• Limiting these weapons to use in vacuum, for example space.

Evaporated target material shading the target

Another problem with weaponized lasers is that the evaporated material from the surface of the target begins to shade the surface. There are several approaches to this problem:

  • One is to induce a standing shockwave in the ablation cloud. The shockwave then continues to perform damage.
  • Another scheme is to scan the target faster than the shockwave.
  • Another theoretical possibility is to induce plasmic optical mixing at the target. In this scheme, the transparency of the target's ablation cloud to one laser is modulated by another laser, perhaps by tuning the laser to the absorption spectra of the ablation cloud, and inducing population inversion in the cloud. The other laser then induces local lasing in the ablation cloud. The beat frequency that results can induce frequencies that penetrate the ablation cloud.

High power consumption

One major problem with laser weapons (and directed-energy weapons in general) is their high energy requirements. Existing methods of storing, conducting, transforming, and directing energy are inadequate to produce a convenient hand-held weapon. Existing lasers are inefficient and waste much energy as heat, and thus need much power and bulky cooling equipment to avoid damage by overheating. Simple air cooling could leave an impractical amount of time between when the device can be safely activated again. These problems, which severely limit laser weapon practicality at present, might be offset by:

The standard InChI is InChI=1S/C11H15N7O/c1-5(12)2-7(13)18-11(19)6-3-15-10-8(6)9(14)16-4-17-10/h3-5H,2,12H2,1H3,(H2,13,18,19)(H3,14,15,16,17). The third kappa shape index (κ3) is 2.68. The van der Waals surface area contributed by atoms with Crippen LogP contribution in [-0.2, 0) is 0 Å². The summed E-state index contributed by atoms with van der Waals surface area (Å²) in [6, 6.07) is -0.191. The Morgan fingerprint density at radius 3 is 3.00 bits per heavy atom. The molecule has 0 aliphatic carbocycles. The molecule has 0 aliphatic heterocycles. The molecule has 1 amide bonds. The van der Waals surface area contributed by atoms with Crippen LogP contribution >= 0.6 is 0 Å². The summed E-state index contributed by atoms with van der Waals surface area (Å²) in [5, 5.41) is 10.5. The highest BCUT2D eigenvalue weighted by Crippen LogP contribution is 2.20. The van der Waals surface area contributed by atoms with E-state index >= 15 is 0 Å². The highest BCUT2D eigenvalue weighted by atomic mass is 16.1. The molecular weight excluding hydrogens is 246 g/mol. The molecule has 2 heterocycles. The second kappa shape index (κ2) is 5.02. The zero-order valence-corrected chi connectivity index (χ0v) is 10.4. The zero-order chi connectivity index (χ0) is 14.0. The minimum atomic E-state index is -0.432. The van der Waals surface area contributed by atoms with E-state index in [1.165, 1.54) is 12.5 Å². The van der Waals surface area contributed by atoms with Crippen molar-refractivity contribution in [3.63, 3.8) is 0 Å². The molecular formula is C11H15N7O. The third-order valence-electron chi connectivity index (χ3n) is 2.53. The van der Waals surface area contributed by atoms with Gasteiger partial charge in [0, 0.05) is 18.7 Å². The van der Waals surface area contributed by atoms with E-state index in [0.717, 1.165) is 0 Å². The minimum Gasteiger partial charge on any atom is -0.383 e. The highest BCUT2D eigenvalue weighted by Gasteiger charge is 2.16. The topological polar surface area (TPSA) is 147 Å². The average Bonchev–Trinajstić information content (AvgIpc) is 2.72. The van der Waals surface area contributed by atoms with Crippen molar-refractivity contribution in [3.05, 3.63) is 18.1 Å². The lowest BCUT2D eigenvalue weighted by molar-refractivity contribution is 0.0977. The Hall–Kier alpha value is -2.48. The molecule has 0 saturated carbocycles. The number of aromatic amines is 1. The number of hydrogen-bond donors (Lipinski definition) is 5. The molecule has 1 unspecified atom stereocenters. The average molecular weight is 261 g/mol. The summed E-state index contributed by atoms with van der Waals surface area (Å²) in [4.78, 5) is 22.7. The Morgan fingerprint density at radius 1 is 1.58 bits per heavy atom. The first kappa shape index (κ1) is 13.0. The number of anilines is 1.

1. Cheap high-temperature superconductors to make the weapon more efficient.
  2. A new method of conveniently storing and/or generating large amounts of electricity needed to power the weapon.

If only #2 is available, part of the energy could be used to cool the device.

This problem of storing and/or supplying electrical energy is offset in chemical lasers by using energy released in a suitable chemical reaction instead. Chemical oxygen iodine laser (hydrogen peroxide with iodine) and deuterium fluoride laser (atomic fluorine reacting with deuterium) are two examples of laser types capable of megawatt-range output of a continuous beam. Storing and transporting the chemical fuel presents its own problems with these lasers, and the problems of cooling and overall inefficiency remain.